As part of its work on consumer credit, the FCA has reviewed the ways in which unsecured consumer credit debts are collected. This report (TR16/10) looks at the way lenders treat customers in the early stages of arrears.
This is important for those going through the authorisation process as well as those with authorisations. Consumer credit is smack in the middle of the Financial Conduct Authority’s statutory objectives, such as consumer protection, and continued scrutiny of this market by the FCA is to be expected.
While not all customers who pay late are facing repayment difficulties, the FCA states that it considers that the majority of firms did not identify those with difficulties and offer appropriate forbearance at an early enough stage in line with the FCA rules in the Principles of Business and the FCA’s Handbook (e.g. CONC 6.7.2 R and 7.3.4R and the overall obligation to treat customers fairly).
TR 16/10 contains a list of good practice in Annex 1 and examples of good practice are littered throughout this report. Certain firms have been provided with specific feedback. All firms should consider their approach and take the opportunity to improve policies and procedures, as the FCA expects.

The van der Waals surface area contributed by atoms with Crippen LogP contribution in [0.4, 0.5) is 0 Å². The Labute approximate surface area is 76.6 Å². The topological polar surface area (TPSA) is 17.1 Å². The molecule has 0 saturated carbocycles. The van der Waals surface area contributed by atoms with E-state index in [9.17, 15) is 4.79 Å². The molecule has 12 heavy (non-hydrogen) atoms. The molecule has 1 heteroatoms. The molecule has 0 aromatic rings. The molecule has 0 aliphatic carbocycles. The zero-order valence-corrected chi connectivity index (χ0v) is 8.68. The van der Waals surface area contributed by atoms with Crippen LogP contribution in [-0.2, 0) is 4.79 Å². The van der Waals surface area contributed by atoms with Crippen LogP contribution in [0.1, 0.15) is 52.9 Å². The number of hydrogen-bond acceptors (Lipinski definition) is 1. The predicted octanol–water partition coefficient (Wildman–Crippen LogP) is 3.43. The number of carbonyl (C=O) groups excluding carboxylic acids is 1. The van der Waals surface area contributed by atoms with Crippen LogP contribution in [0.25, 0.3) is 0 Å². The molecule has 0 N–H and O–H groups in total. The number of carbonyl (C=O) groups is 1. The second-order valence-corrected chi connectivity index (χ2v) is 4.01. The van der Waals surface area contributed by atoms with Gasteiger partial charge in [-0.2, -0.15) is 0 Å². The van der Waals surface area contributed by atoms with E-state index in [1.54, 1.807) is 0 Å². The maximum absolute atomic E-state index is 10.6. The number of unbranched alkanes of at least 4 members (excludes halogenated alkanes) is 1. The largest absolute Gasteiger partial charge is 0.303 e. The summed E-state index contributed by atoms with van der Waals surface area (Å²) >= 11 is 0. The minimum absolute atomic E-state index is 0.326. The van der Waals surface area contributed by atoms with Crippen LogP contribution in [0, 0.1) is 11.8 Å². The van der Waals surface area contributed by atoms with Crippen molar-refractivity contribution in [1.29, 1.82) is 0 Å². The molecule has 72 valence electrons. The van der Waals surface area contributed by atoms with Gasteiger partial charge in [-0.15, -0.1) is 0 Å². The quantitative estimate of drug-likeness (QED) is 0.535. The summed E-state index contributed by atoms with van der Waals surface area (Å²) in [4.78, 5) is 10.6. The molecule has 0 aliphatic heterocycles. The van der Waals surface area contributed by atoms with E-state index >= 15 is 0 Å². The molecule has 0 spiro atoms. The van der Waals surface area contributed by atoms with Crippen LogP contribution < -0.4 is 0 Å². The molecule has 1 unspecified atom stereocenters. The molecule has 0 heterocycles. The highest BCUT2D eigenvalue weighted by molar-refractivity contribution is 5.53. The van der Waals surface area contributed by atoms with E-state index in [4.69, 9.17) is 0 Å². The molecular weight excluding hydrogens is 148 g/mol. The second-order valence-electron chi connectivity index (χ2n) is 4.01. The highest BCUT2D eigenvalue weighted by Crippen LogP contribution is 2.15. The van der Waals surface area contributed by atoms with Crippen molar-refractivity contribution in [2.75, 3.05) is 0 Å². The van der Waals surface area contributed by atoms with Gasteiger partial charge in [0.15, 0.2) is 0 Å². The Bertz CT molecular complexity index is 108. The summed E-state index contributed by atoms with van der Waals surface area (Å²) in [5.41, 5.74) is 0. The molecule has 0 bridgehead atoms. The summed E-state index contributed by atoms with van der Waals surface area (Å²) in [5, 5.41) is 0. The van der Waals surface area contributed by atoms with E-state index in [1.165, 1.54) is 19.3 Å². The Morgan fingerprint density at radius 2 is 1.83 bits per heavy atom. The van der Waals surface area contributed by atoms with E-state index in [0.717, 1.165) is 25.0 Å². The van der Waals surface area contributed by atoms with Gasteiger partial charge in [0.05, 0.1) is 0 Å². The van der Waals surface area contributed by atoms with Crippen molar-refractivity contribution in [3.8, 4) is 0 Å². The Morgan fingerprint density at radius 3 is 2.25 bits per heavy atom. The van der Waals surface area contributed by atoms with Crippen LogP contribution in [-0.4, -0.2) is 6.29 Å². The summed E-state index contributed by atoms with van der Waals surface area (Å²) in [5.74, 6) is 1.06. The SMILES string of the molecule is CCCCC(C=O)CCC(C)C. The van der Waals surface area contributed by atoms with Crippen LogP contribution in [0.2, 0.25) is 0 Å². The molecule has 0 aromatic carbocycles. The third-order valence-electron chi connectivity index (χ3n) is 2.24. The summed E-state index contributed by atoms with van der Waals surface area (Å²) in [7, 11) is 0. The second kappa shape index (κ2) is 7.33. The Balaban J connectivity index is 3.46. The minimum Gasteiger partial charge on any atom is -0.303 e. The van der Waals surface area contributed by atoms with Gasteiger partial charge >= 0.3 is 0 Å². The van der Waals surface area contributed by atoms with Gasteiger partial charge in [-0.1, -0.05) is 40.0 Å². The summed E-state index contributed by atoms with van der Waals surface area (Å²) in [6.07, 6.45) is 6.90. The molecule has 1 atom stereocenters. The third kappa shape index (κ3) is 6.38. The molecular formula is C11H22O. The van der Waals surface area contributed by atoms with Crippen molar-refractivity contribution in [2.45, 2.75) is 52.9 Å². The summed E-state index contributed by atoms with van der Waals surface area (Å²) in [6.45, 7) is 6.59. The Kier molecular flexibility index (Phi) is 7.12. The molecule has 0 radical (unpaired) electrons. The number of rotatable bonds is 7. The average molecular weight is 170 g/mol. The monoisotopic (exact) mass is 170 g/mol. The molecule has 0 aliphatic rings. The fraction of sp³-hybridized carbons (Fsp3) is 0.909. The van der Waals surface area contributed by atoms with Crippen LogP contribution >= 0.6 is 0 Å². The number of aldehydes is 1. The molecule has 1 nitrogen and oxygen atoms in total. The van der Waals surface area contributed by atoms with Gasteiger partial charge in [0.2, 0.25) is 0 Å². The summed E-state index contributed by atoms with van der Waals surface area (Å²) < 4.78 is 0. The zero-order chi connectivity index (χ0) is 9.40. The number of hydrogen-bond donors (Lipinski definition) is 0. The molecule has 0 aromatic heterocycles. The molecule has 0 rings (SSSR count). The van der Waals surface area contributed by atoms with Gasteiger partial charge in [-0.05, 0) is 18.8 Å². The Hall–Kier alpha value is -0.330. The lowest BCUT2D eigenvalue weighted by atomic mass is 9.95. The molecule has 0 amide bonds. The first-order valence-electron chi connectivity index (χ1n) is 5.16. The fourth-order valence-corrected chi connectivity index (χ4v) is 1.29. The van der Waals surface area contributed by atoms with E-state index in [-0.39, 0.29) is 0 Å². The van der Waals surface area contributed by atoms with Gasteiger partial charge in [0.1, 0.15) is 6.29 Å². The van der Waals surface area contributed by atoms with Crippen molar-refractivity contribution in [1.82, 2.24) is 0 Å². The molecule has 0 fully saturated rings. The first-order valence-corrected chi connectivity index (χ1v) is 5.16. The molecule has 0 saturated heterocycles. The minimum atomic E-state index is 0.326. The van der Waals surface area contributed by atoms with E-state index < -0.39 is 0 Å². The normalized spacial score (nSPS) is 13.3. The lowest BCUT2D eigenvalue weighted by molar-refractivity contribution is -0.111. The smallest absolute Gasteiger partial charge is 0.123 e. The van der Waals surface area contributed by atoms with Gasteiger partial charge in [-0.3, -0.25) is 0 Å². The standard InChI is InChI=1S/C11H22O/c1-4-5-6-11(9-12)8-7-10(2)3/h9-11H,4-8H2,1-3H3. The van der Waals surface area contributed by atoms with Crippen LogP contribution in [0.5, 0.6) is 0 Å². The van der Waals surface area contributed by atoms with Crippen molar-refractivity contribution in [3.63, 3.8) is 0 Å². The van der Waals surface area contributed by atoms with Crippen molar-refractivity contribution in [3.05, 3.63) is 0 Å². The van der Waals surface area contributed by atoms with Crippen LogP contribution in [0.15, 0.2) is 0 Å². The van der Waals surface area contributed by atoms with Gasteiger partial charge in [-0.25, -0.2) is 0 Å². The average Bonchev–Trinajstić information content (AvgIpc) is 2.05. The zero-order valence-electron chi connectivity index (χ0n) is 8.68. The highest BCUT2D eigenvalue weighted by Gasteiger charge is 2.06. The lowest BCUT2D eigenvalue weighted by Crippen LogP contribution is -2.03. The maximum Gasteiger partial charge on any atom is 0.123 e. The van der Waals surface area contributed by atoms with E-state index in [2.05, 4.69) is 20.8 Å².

Examples of areas of potential change include:
- Differentiate treatment of those “in difficulties” from those in arrears;
- Signpost free and independent sources of debt advice at different stages of customer interaction;
- Follow clearly defined policies and procedures for those in difficulties; and
- Use analytics from a range of data sources – minimum payment amounts can mask concerning trends.
The FCA looked at this area as it considers that a firm’s early arrears approach is indicative of the tone of relationships with customers, which can be decisive to the ultimate outcomes for those customers. This work expanded previous FCA reviews e.g. arrears and forbearance in high-cost short-term credit, to examine arrears in a range of unsecured lending products, including personal loans, credit cards and retail finance, such as store cards and point of sale finance. The work considered different practices including identifying customer difficulties (pre-arrears) to formal default and/or charges off the debt.